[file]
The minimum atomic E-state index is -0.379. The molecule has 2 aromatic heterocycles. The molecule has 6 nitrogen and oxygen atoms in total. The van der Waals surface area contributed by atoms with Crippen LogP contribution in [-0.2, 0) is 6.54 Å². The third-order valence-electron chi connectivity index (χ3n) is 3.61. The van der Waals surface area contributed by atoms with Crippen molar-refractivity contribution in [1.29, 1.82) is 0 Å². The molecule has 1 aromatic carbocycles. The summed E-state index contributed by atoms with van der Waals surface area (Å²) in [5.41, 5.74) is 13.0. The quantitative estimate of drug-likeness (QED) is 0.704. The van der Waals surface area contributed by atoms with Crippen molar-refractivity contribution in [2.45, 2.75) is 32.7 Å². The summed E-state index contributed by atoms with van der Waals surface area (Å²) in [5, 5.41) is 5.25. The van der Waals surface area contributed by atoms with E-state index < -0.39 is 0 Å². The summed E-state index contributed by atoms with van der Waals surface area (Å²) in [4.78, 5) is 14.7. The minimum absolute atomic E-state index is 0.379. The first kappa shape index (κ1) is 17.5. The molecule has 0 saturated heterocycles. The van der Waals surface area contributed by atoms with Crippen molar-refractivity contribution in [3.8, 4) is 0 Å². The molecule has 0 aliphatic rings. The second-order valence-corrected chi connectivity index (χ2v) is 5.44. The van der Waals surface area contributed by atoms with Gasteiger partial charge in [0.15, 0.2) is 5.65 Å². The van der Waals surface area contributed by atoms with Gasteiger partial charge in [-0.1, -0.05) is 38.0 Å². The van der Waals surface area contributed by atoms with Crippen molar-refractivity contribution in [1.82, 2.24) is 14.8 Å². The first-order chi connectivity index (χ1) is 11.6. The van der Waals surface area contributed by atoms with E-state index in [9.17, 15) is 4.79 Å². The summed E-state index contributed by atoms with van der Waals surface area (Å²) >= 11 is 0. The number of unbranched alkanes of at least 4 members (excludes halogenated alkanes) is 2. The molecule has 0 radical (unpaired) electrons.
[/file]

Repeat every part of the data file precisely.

The minimum atomic E-state index is -0.379. The molecule has 2 aromatic heterocycles. The molecule has 6 nitrogen and oxygen atoms in total. The van der Waals surface area contributed by atoms with Crippen LogP contribution in [-0.2, 0) is 6.54 Å². The third-order valence-electron chi connectivity index (χ3n) is 3.61. The van der Waals surface area contributed by atoms with Crippen molar-refractivity contribution in [1.29, 1.82) is 0 Å². The molecule has 1 aromatic carbocycles. The summed E-state index contributed by atoms with van der Waals surface area (Å²) in [5.41, 5.74) is 13.0. The quantitative estimate of drug-likeness (QED) is 0.704. The van der Waals surface area contributed by atoms with Crippen molar-refractivity contribution in [2.45, 2.75) is 32.7 Å². The summed E-state index contributed by atoms with van der Waals surface area (Å²) in [5, 5.41) is 5.25. The van der Waals surface area contributed by atoms with E-state index < -0.39 is 0 Å². The summed E-state index contributed by atoms with van der Waals surface area (Å²) in [4.78, 5) is 14.7. The minimum absolute atomic E-state index is 0.379. The first kappa shape index (κ1) is 17.5. The molecule has 0 saturated heterocycles. The van der Waals surface area contributed by atoms with Crippen molar-refractivity contribution in [3.8, 4) is 0 Å². The molecule has 0 aliphatic rings. The second-order valence-corrected chi connectivity index (χ2v) is 5.44. The van der Waals surface area contributed by atoms with Gasteiger partial charge in [0.15, 0.2) is 5.65 Å². The van der Waals surface area contributed by atoms with Gasteiger partial charge in [-0.1, -0.05) is 38.0 Å². The van der Waals surface area contributed by atoms with Crippen molar-refractivity contribution in [1.82, 2.24) is 14.8 Å². The first-order chi connectivity index (χ1) is 11.6. The van der Waals surface area contributed by atoms with E-state index in [9.17, 15) is 4.79 Å². The summed E-state index contributed by atoms with van der Waals surface area (Å²) >= 11 is 0. The number of unbranched alkanes of at least 4 members (excludes halogenated alkanes) is 2. The molecule has 0 radical (unpaired) electrons.